Australia won the fifth Ashes test against England in emphatic style at The Oval overnight, bringing the curtain down on the test careers of captain Michael Clarke and opening batsman Chris Rogers.
The Aussies took out the dead rubber by an innings and 46 runs, having set England an opening target of 481. England were all out for 149 in the first innings – a collapse matched only by Australia in the crucial and deciding fourth test. The home side improved in the follow on, but not enough and following a three-hour rain delay, the visitors eventually over-ran a stoic English tail end to dismiss them for 286.
Bowler Peter Siddle, ignored by selectors in the earlier tests, finished with 4-35 from 24.4 overs, and six wickets for the match. He was the danger man Australia needed but his success was too little, too late for Australia, who lost the Ashes to England 3-2.
The fast bowler’s belated inclusion yet again raises questions about Australia’s selectors, with many now pondering a different outcome had England’s flamboyant batsmen faced his sustained accuracy. Siddle showed the discipline missing from the Australian attack as they attempted to constrain England in earlier tests.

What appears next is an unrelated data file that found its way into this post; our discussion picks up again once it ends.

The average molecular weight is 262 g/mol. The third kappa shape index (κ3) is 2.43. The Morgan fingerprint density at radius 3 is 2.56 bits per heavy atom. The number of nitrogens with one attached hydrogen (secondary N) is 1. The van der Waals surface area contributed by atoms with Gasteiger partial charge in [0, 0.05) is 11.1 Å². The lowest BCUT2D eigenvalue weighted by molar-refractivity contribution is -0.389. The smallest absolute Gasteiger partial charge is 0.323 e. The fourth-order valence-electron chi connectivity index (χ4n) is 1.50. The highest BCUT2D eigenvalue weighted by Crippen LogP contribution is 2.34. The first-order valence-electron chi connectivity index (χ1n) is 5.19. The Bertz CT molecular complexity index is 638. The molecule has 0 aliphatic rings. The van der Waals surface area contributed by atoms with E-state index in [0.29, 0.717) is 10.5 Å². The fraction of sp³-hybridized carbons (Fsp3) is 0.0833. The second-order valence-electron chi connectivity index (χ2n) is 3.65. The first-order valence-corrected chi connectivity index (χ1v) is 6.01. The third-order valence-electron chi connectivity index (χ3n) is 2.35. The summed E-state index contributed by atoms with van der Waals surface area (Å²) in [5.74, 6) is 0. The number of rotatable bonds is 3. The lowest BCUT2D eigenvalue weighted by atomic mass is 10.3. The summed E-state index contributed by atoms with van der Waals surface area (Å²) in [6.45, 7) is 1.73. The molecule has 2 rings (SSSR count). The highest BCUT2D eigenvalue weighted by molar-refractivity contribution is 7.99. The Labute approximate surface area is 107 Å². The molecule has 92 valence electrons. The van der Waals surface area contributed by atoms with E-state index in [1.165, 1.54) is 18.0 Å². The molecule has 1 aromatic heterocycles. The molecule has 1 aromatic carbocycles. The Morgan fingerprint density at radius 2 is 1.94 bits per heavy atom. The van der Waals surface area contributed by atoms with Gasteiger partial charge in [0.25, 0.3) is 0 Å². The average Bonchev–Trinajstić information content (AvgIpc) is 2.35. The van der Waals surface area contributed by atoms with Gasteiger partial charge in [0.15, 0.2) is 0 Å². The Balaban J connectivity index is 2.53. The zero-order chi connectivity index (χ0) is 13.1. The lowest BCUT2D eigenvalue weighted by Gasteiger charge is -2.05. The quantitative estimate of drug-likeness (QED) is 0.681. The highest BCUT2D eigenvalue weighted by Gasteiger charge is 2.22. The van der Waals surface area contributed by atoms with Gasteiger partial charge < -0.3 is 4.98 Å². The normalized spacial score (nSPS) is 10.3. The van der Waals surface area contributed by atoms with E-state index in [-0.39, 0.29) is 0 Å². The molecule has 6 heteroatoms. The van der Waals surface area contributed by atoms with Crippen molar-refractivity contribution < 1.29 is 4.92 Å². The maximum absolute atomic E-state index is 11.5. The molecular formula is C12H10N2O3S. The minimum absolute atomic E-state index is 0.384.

Clarke and Rogers where cheered onto the ground for the last time.
Rogers added 43 to maintain his average and end his eight-year test career at age 37 with 2015 runs from 48 innings at an average of 42.87.
The win sends Clarke off on a high note, but his failure, yet again with the bat, scoring just 15, shows it was time to go. He leaves with an impressive 8643 from 198 innings, including his remarkable 329 not out against India at the SCG in 2012, sees the captain’s test average at 49.10, as well as taking 31 wickets with his slow, left -arm bowling.
Clarke, for a time, the world’s greatest batsman, and Wisden’s 2010 cricketer of the year, deserved a better ending than this, especially after the 2013-14 Ashes whitewash and 2015 World Cup win.
He steps down after 47 tests with 24 wins, 16 losses and 7 draws.
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